Art 199 / Motion Picture Appreciation
Due Date: Nov 6th, 2008
5 Principles of film form in Kubrick’s Eyes Wide Shut
Stanley Kubrick once said "If it can be written, or thought, it can be filmed". With that in mind, my paper today is an analysis of the 5 principles of film form in Stanley Kubrick’s last film “Eyes Wide Shut”. Even tough “Eyes...” isn’t my favorite of the Kubrick films, it is surely really close to being, I love every aspect of it, from the music, to the themes, to the way it was shot, to just the overall darkness of the whole idea, its just awesome. In this essay I will analyze the Function, Similarity and Repetition, Difference and Variation, Development & finally the Unity and Disunity of the film. Anyway, I’m not sure if you (Professor Villeneuve) have seen it yet, but if you haven’t… you really should. Furthermore, I just hope that some of the sexual themes of the movie that I include in the essay aren’t too off-putting, but besides, we are all adults here, right? Function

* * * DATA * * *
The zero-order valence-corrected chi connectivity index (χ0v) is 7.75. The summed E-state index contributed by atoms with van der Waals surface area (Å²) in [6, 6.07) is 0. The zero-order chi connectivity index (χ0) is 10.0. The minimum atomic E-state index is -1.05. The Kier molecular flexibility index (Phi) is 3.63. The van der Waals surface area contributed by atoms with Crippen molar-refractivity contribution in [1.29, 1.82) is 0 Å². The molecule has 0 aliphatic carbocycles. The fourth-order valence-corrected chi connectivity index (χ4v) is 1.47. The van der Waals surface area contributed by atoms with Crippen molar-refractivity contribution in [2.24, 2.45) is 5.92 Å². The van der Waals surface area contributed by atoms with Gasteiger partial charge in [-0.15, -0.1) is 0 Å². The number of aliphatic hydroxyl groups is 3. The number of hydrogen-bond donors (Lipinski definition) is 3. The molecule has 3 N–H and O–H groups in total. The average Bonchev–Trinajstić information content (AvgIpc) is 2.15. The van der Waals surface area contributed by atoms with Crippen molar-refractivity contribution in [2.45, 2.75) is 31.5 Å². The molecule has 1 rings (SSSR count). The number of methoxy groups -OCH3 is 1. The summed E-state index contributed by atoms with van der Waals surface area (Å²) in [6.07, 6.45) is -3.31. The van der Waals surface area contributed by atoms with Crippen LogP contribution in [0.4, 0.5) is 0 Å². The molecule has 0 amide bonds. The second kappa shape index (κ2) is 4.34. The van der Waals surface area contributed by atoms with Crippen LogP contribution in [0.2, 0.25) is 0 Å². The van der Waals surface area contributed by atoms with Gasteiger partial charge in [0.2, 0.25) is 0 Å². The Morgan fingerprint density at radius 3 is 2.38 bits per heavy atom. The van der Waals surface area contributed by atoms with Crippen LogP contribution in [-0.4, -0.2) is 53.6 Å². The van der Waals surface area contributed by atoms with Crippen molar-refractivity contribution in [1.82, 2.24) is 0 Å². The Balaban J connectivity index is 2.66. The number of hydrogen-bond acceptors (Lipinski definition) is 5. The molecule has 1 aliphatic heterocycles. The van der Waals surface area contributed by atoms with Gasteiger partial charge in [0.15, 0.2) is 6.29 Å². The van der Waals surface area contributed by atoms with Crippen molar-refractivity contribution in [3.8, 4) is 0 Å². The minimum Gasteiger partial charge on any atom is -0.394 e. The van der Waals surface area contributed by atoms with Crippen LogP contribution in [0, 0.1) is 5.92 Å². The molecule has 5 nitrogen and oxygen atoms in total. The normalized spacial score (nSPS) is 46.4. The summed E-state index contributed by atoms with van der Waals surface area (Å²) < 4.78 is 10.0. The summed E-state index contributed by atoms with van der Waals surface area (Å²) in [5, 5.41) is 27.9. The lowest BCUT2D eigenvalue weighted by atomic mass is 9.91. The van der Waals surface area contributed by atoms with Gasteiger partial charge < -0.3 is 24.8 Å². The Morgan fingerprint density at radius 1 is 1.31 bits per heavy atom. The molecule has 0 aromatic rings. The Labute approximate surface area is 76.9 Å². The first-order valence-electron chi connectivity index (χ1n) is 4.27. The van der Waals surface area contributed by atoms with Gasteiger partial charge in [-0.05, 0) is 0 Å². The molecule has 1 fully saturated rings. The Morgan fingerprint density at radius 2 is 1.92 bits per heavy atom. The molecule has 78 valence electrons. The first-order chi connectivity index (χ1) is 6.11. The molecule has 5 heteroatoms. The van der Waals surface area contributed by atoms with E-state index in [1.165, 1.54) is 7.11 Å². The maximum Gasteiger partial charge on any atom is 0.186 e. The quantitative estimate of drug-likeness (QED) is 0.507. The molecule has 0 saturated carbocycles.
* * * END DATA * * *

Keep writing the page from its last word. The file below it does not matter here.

To begin with, function as I understood it has to do with the elements of a film, the function of those elements within the film & also the motivation for those elements within the film. Here I will cite specific examples of such things within “Eyes Wide Shut”. One of the 1st scenes in “Eyes…” takes the main characters Dr. Bill & Alice to a wealthy friend’s party. At the party they become separated and end up meeting a bunch of different people on they’re own. After mingling a bit they both settle on someone and with the help of champagne they being to flirt, the flirtation is pretty out in the open and after a while it pretty much turns into to a desire for sex from the flirting parties. Alice is flirting with an older rich handsome Hungarian fellow & Dr. Bill is Flirting with two young blonde models. The whole function of this flirting serves in this story to ignite a jealousy between Alice & Bill, or a lack there of. In a later scene, while Bill & Alice are alone in they’re bedroom, they smoke some pot. The function of the pot that they smoke is to make them trip out on each other and speak more freely. This leads to Alice turning jealous about Bill’s flirtations from the previous night and her to question whether Bill was jealous about her flirting with the older man, to which he responds no. This gets her even more upset. Bill then tries to console her by saying that men and women are different, and that he believes that all women (including her obviously) want is security and love, and that all men want is sex. The fact that by his own admission, Bill states that he has never been jealous about her and that he is one hundred percent positive that she will never cheat on him, infuriates Alice and in her (for lack of a better word) high state, she tells Bill something that will Motivate the rest of the film & that will serve the Function to finally get him jealous about her. She tells him to remember about a vacation that they had taken a year prior, and about a young navy man who she saw only briefly passing in the lobby of they’re hotel, and how that at the moment she saw him she was completely and only sexually attracted to this man and she claims that if he had wanted her, she was ready to leave it all; her husband Bill and they’re daughter, only just to satisfy her sexual pleasures. Immediately following this admission, Bill receives a call that one of his patients has died, this relieves Bill greatly because as you could imagine, he is pretty uncomfortable around his wife at the moment being as she has just dropped a huge bomb on him. Anyway, Bill is asked to come see the family of his dead patient and uses it as an excuse to leave his house in the middle of the night. Bill is also now completely jealous and furious as he leaves the house; Alice’s admission has turned Bill (a normally pretty faithful and reserved guy) into a completely jealous man seeking to have a sexual adventure of his...
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